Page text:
“Creating a Community Conversation”: Virtual Visionaries Brings Musicians Together Online

By David Raymond

How do musicians and other creative and performing artists – members of a tight-knit community – function in their careers when that community is fractured? What are the performing possibilities when public performances are canceled?

These scenarios became reality overnight with the onset of the COVID-19 pandemic. The resulting closure of schools and colleges and postponing of live music and theater events indicated an unforeseen future and added more day-to-day challenges to already challenging jobs. Already focused on career services, professional development and developing entrepreneurial skills in students, programs like Eastman’s Institute for Music Leadership (IML) and the EXCEL Lab at University of Michigan’s School of Music, Theatre & Dance have sought ways to meet the needs of their students and alumni.

Jonathan Kuuskoski, chair of the Department of Entrepreneurship and Leadership and director of the EXCEL Lab, saw that an online resource could provide valuable information for its survival and well-being. The online series Virtual Visionaries was the result, a response to what Jonathan terms “a confluence of crises.” A coalition of eight other entrepreneurship-oriented departments and institutes at collegiate institutions — including Eastman’s Institute for Music Leadership – agreed to co-sponsor the series.

“After the loss of the entire end of the semester and the sense of isolation that followed, we wanted to create a community conversation with our peers and the public,” Jonathan explains. “We knew that musicians would need to stay connected with information of value to them – and that the situation would be exacerbated over the summer.”

Jonathan Kuuskoski, Director of Entrepreneurship and Leadership, University of Michigan

 

Starting the week of May 25 and running for ten weeks through early August, Virtual Visionaries brought together professionals across the performing arts – a dynamic group of performers, teachers, administrators, community activists, and scholars — for weekly virtual discussions on Zoom.

Each event was shortly followed by a summary post with enhanced information and commentary on Eastman’s Paul R. Judy Center for Innovation and Research website, authored by Eastman and University of Michigan alumnus Eric LaPrade, Managing Editor of the Paul R. Judy Center website and faculty member at the College of New Jersey.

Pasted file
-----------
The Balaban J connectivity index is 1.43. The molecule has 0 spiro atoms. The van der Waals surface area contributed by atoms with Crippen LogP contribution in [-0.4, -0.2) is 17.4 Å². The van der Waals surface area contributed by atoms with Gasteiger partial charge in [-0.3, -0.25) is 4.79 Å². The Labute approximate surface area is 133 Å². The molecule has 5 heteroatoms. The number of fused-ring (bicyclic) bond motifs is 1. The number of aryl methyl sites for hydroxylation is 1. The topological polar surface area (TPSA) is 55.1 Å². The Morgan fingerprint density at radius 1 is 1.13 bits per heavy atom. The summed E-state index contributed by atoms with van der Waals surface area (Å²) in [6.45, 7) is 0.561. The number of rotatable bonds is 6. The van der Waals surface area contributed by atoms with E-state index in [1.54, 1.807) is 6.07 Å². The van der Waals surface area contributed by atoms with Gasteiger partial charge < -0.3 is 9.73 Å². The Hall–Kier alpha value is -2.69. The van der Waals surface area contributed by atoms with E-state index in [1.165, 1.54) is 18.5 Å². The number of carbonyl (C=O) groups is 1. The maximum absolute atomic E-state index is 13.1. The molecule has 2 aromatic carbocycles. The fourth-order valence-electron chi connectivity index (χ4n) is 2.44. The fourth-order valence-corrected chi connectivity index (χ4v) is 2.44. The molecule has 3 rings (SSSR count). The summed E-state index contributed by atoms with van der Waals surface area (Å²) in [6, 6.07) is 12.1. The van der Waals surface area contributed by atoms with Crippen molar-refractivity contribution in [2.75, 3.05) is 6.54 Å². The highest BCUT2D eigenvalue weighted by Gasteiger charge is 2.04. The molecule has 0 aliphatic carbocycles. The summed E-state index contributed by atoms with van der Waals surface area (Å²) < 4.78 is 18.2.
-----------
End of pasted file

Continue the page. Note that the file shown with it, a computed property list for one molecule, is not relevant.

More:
Subsequent discussions have featured musicians sustaining active freelance and ensemble careers in a rapidly changing field; prominent arts executives sharing their perspective on what the future may hold for artists and local non-profits; and members of leading service organizations who are imagining new resources and programming to sustain the arts in their communities, as well as providing ways to interface in beneficial and healing ways.

Virtual Visionaries was so successful that Eastman’s Institute for Music Leadership team and the EXCEL team at Michigan have been discussing what the next round of presentations will look like. In particular, Kuuskoski has been urged by Eastman IML Director Jim Doser and IML Graduate Program Director Rachel Roberts to “think beyond the summer,” as he puts it. That’s advice Jonathan is willing to take. “We’re delighted to work with Eastman,” he says; “We’ve always looked up to the Institute for Music Leadership.” 

According to Doser, “We saw an opportunity to expand and leverage this collaboration to amplify a concurrent national conversation in the arts around structural racism and the quest for racial and gender equity in music.”

Plans in discussion for the future include offering an “actionable” two-day virtual symposium that provides participants with an opportunity to study those musicians and arts organizations who have developed successful and impactful programs, initiatives, and policies in the fight for gender and racial justice and equity in the arts in the wake of the COVID-19 pandemic.

While Virtual Visionaries was not a course, Jonathan describes the summer program and plans for the future as “a curricular experience in a way – presenting sequential information and inspiration and solace to the community.” It has also proven to him that “Arts leaders are very supportive and have a great willingness to collaborate.”

The Virtual Visionaries series was made possible by the transformative support of the Meta Weiser EXCEL Fund, a generous anonymous donation, and through partnership with several important collaborators at Michigan and the Paul R. Judy Center for Innovation and Research at Eastman. We are thrilled to have assembled a coalition of peer institutions as co-sponsors of this series, whose students, alumni, and stakeholders will all be encouraged to participate.

The series co-sponsors include:
Eastman School of Music’s Institute for Music Leadership 
Manhattan School of Music’s Center for Music Entrepreneurship
Michigan State University’s Running Start Program
New England Conservatory’s Entrepreneurial Musicianship Department
Roosevelt University’s Center for Arts Leadership, Chicago College of Performing Arts
University of Colorado-Boulder’s Entrepreneurship Center for Music
University of North Texas’ Music Business and Entrepreneurship Program
Wayne State University’s Music Business Program